Some were incredibly scarce, which increased their price to a point comparable to rare pieces of art. It led players to collect them as status symbols, much like a Rolex watch in the real world. This quickly gave way to a third-party market, where players could buy, trade — and gamble — skins for real money.
The grey area of skin gambling
Skin gambling became increasingly popular and peaked between 2014 and 2016. Players put skins or real money on skin betting sites in exchange for the chance of rolling a rare skin. It was popularised by various streamers, such as Mohamed “Moe” Assad, who partnered with skin betting sites to expand their reach.
With some skins being worth thousands of dollars, it might not be a surprise that the market boomed. Before Valve Corporation’s announcement to crack down on skin betting sites, research firm Narus Advisors’ projected that $7.4bn (~£6.7bn) would be wagered worldwide in 2016.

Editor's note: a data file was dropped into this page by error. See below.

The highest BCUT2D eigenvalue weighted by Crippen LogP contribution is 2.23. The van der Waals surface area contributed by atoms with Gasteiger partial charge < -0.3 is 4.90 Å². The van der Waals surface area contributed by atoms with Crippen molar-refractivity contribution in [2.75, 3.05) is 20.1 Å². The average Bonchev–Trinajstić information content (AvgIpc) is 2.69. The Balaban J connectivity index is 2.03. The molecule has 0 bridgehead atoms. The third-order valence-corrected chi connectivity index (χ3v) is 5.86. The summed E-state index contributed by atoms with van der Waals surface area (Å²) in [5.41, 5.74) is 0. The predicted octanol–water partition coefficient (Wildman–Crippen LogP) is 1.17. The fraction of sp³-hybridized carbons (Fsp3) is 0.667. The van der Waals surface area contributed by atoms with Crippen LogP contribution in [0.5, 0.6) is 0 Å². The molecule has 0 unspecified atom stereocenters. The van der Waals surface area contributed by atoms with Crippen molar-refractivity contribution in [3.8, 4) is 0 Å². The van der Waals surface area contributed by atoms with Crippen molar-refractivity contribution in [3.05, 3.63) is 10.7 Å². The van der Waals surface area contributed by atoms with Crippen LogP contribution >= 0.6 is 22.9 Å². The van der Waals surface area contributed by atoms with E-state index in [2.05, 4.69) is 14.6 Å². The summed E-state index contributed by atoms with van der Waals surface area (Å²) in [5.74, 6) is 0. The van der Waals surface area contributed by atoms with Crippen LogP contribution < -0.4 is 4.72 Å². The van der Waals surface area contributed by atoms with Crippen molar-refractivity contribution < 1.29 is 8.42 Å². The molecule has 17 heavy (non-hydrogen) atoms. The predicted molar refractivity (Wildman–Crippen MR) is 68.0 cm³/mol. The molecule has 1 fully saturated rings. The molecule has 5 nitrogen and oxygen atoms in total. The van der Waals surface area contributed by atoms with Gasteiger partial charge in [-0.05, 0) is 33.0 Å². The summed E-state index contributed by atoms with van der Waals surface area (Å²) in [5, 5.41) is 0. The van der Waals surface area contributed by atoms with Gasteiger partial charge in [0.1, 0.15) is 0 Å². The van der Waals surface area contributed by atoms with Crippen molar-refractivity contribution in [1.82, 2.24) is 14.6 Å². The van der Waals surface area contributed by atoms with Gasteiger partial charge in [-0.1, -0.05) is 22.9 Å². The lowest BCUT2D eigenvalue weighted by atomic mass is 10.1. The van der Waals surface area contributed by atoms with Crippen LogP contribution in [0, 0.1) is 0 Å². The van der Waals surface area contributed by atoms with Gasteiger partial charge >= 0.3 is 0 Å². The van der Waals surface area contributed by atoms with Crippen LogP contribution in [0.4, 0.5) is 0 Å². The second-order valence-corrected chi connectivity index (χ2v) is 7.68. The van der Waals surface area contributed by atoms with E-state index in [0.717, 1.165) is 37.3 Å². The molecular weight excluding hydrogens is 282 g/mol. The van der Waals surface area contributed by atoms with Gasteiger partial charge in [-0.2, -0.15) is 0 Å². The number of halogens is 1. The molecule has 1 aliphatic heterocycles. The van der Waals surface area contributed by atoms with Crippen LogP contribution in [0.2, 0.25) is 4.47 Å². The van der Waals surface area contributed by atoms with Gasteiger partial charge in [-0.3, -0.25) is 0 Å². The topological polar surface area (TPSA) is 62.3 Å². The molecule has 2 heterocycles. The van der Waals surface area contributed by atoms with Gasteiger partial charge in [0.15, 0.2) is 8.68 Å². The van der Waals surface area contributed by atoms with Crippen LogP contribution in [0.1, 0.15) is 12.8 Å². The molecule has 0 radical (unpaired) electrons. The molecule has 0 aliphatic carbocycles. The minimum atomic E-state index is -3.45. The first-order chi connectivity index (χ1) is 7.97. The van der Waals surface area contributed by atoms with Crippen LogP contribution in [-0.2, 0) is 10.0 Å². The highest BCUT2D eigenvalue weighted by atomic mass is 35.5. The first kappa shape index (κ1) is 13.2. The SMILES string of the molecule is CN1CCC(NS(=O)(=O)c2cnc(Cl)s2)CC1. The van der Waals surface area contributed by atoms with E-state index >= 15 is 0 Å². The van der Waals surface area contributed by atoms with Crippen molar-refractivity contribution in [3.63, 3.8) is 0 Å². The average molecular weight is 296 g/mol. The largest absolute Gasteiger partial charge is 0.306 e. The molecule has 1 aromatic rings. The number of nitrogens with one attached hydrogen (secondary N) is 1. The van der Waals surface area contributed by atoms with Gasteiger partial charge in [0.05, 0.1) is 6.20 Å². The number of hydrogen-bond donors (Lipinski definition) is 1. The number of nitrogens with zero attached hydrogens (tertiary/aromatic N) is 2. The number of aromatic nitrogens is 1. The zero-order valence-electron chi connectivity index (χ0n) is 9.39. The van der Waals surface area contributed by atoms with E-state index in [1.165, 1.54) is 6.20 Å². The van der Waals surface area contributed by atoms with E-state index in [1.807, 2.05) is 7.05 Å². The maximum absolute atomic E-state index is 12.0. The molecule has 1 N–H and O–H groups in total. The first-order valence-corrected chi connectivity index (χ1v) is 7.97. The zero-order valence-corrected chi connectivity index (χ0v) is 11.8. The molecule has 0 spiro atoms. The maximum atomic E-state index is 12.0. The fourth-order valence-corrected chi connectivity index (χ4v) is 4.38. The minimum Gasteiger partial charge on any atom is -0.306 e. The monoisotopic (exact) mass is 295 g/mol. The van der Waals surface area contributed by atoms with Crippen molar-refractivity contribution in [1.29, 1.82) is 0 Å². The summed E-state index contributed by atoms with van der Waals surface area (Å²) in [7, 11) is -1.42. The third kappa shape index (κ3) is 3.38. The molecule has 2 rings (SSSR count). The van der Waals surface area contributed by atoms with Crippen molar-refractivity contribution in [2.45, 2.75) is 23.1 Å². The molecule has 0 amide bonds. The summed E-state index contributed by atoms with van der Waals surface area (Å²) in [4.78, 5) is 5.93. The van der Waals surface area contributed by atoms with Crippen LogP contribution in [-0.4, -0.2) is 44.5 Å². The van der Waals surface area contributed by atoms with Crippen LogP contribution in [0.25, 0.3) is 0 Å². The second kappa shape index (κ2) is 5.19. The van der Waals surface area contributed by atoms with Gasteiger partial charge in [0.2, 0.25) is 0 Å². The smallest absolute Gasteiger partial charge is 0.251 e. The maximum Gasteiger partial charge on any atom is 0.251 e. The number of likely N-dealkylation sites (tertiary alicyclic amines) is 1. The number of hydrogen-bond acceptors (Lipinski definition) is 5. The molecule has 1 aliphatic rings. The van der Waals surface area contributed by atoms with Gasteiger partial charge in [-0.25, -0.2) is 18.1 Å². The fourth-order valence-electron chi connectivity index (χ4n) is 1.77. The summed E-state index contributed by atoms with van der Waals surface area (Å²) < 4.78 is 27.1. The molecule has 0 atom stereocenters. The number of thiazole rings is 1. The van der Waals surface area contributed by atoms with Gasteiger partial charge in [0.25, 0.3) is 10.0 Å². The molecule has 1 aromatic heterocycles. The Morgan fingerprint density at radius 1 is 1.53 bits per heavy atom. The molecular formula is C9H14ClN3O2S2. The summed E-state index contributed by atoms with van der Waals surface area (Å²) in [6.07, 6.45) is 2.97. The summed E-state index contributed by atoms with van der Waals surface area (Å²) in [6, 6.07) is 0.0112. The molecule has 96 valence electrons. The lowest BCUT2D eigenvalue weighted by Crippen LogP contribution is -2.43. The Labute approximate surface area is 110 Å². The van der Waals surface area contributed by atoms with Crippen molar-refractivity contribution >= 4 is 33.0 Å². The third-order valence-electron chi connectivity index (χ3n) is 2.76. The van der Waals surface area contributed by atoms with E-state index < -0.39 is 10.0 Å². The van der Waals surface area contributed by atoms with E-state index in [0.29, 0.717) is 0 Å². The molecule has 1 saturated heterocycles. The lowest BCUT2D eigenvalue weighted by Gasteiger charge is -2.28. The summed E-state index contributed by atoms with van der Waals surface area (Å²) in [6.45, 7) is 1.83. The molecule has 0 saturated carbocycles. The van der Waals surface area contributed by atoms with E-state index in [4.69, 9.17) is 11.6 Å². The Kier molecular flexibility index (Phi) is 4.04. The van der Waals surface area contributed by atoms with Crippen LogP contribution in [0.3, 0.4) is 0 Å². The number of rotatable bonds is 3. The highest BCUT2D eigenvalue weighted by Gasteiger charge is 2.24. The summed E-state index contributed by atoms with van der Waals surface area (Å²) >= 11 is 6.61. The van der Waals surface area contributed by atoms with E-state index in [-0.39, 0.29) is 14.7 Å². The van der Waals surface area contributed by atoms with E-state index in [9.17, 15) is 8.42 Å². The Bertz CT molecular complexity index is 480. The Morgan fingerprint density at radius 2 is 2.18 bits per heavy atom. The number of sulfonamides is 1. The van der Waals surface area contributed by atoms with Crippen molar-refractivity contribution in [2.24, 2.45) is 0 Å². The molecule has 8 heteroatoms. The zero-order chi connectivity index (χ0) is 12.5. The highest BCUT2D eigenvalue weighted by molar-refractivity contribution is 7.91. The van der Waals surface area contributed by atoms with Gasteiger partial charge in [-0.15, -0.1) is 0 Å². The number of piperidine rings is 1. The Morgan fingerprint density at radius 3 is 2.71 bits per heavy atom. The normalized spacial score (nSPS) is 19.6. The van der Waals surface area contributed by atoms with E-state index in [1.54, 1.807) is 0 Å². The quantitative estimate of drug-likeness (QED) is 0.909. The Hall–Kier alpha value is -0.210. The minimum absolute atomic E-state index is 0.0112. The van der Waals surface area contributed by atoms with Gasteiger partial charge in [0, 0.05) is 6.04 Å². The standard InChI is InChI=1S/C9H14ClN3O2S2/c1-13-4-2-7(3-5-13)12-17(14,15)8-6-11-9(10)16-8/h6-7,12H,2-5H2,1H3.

Nevertheless, skin betting was a legal grey area in many countries due to a complete lack of regulatory oversight, increasing the risk for underage gambling. There were also several scandals and controversies featuring the marketing of skin betting where various streamers showcased betting with rigged matches, making it look like it was easier to win than it actually was. It led Valve Corporation, the creator of CS:GO, to take action in 2016, sending out several cease and desist letters to sites demanding them to seize their operations.
While some skin betting sites are in operation to this day, the skin betting market seems to largely have been replaced by a regulated betting market, where many sportsbooks have added CS:GO to their offering.
CS:GO esports and fan behaviour
On Twitch, fans who watch video game content can either watch esports, or content creators. In Q2 2022, 55% of CS:GO’s live stream hours watched were spent on esports — while roughly only a quarter of VALORANT and League of Legends hours were esports-related, according to Stream Hatchet. This speaks to how engaged CS:GO fans are in the esports scene, and how far it has come in terms of quality and scale.